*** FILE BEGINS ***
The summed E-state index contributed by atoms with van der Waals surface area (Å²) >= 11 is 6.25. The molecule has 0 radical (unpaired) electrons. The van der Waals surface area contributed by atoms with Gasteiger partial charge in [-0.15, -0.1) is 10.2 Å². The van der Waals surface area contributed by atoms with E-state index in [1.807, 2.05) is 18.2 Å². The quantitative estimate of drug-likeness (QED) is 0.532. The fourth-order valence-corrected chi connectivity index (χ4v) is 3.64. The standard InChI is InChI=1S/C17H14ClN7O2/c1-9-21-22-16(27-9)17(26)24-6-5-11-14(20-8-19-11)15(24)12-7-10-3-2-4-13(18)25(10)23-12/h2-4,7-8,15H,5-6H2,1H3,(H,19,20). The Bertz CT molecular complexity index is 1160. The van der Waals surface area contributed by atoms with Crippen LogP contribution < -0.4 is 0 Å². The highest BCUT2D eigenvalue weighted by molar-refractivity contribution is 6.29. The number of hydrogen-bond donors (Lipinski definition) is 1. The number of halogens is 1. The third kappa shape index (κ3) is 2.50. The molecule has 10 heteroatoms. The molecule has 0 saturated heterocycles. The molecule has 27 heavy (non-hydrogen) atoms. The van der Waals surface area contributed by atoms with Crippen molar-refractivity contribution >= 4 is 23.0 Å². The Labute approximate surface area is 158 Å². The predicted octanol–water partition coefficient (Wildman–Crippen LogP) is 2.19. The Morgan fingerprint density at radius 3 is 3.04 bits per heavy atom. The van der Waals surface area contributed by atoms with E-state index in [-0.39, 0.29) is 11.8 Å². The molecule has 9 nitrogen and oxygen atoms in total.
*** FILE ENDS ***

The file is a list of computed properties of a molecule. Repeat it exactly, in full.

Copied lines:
The summed E-state index contributed by atoms with van der Waals surface area (Å²) >= 11 is 6.25. The molecule has 0 radical (unpaired) electrons. The van der Waals surface area contributed by atoms with Gasteiger partial charge in [-0.15, -0.1) is 10.2 Å². The van der Waals surface area contributed by atoms with E-state index in [1.807, 2.05) is 18.2 Å². The quantitative estimate of drug-likeness (QED) is 0.532. The fourth-order valence-corrected chi connectivity index (χ4v) is 3.64. The standard InChI is InChI=1S/C17H14ClN7O2/c1-9-21-22-16(27-9)17(26)24-6-5-11-14(20-8-19-11)15(24)12-7-10-3-2-4-13(18)25(10)23-12/h2-4,7-8,15H,5-6H2,1H3,(H,19,20). The Bertz CT molecular complexity index is 1160. The van der Waals surface area contributed by atoms with Crippen LogP contribution < -0.4 is 0 Å². The highest BCUT2D eigenvalue weighted by molar-refractivity contribution is 6.29. The number of hydrogen-bond donors (Lipinski definition) is 1. The number of halogens is 1. The third kappa shape index (κ3) is 2.50. The molecule has 10 heteroatoms. The molecule has 0 saturated heterocycles. The molecule has 27 heavy (non-hydrogen) atoms. The van der Waals surface area contributed by atoms with Crippen molar-refractivity contribution >= 4 is 23.0 Å². The Labute approximate surface area is 158 Å². The predicted octanol–water partition coefficient (Wildman–Crippen LogP) is 2.19. The Morgan fingerprint density at radius 3 is 3.04 bits per heavy atom. The van der Waals surface area contributed by atoms with E-state index in [-0.39, 0.29) is 11.8 Å². The molecule has 9 nitrogen and oxygen atoms in total.